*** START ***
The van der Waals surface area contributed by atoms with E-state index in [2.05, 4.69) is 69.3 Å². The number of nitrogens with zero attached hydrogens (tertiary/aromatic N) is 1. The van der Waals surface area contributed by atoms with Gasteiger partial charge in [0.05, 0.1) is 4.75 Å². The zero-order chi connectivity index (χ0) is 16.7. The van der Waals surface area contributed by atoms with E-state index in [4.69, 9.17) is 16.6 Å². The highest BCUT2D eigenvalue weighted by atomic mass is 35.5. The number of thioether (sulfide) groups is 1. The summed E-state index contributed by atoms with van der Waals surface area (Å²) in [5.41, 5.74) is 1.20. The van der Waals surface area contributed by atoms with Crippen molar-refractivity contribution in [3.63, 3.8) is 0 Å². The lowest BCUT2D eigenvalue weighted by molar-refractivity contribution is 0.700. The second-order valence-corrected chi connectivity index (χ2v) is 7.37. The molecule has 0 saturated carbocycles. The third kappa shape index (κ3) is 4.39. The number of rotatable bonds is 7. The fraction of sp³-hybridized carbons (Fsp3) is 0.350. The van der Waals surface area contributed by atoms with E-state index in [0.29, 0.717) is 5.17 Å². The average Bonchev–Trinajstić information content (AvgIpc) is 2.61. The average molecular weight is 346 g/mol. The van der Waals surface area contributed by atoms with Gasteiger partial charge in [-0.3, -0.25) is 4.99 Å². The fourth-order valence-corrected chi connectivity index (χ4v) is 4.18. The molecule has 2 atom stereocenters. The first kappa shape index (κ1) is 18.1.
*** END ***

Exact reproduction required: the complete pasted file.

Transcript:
The van der Waals surface area contributed by atoms with E-state index in [2.05, 4.69) is 69.3 Å². The number of nitrogens with zero attached hydrogens (tertiary/aromatic N) is 1. The van der Waals surface area contributed by atoms with Gasteiger partial charge in [0.05, 0.1) is 4.75 Å². The zero-order chi connectivity index (χ0) is 16.7. The van der Waals surface area contributed by atoms with E-state index in [4.69, 9.17) is 16.6 Å². The highest BCUT2D eigenvalue weighted by atomic mass is 35.5. The number of thioether (sulfide) groups is 1. The summed E-state index contributed by atoms with van der Waals surface area (Å²) in [5.41, 5.74) is 1.20. The van der Waals surface area contributed by atoms with Crippen molar-refractivity contribution in [3.63, 3.8) is 0 Å². The lowest BCUT2D eigenvalue weighted by molar-refractivity contribution is 0.700. The second-order valence-corrected chi connectivity index (χ2v) is 7.37. The molecule has 0 saturated carbocycles. The third kappa shape index (κ3) is 4.39. The number of rotatable bonds is 7. The fraction of sp³-hybridized carbons (Fsp3) is 0.350. The van der Waals surface area contributed by atoms with E-state index in [0.29, 0.717) is 5.17 Å². The average Bonchev–Trinajstić information content (AvgIpc) is 2.61. The average molecular weight is 346 g/mol. The van der Waals surface area contributed by atoms with Gasteiger partial charge in [-0.3, -0.25) is 4.99 Å². The fourth-order valence-corrected chi connectivity index (χ4v) is 4.18. The molecule has 2 atom stereocenters. The first kappa shape index (κ1) is 18.1.